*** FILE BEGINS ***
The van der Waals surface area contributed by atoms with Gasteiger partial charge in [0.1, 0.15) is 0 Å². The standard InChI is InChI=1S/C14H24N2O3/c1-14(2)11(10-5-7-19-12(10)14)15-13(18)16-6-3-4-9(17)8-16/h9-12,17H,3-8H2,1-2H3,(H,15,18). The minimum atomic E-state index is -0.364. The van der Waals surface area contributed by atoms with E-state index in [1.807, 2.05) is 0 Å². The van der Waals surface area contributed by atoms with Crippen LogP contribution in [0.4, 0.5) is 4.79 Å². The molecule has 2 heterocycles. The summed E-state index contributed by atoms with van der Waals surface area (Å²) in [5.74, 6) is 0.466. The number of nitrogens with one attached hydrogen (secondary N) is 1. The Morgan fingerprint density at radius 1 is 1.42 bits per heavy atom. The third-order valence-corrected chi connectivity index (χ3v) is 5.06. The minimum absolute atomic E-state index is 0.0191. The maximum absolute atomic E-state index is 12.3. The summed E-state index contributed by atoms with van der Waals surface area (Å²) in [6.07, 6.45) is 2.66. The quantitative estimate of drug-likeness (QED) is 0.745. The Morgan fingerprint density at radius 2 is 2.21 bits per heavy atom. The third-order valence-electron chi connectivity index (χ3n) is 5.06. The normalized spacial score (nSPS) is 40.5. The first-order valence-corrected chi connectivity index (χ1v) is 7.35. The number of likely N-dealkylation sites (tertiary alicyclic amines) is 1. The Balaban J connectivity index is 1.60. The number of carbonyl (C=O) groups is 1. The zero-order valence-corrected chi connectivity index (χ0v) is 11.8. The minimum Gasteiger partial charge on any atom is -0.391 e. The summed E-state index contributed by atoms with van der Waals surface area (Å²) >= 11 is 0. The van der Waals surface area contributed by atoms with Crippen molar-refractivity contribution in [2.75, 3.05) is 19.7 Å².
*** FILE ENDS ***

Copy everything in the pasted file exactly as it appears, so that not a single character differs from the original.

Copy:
The van der Waals surface area contributed by atoms with Gasteiger partial charge in [0.1, 0.15) is 0 Å². The standard InChI is InChI=1S/C14H24N2O3/c1-14(2)11(10-5-7-19-12(10)14)15-13(18)16-6-3-4-9(17)8-16/h9-12,17H,3-8H2,1-2H3,(H,15,18). The minimum atomic E-state index is -0.364. The van der Waals surface area contributed by atoms with E-state index in [1.807, 2.05) is 0 Å². The van der Waals surface area contributed by atoms with Crippen LogP contribution in [0.4, 0.5) is 4.79 Å². The molecule has 2 heterocycles. The summed E-state index contributed by atoms with van der Waals surface area (Å²) in [5.74, 6) is 0.466. The number of nitrogens with one attached hydrogen (secondary N) is 1. The Morgan fingerprint density at radius 1 is 1.42 bits per heavy atom. The third-order valence-corrected chi connectivity index (χ3v) is 5.06. The minimum absolute atomic E-state index is 0.0191. The maximum absolute atomic E-state index is 12.3. The summed E-state index contributed by atoms with van der Waals surface area (Å²) in [6.07, 6.45) is 2.66. The quantitative estimate of drug-likeness (QED) is 0.745. The Morgan fingerprint density at radius 2 is 2.21 bits per heavy atom. The third-order valence-electron chi connectivity index (χ3n) is 5.06. The normalized spacial score (nSPS) is 40.5. The first-order valence-corrected chi connectivity index (χ1v) is 7.35. The number of likely N-dealkylation sites (tertiary alicyclic amines) is 1. The Balaban J connectivity index is 1.60. The number of carbonyl (C=O) groups is 1. The zero-order valence-corrected chi connectivity index (χ0v) is 11.8. The minimum Gasteiger partial charge on any atom is -0.391 e. The summed E-state index contributed by atoms with van der Waals surface area (Å²) >= 11 is 0. The van der Waals surface area contributed by atoms with Crippen molar-refractivity contribution in [2.75, 3.05) is 19.7 Å².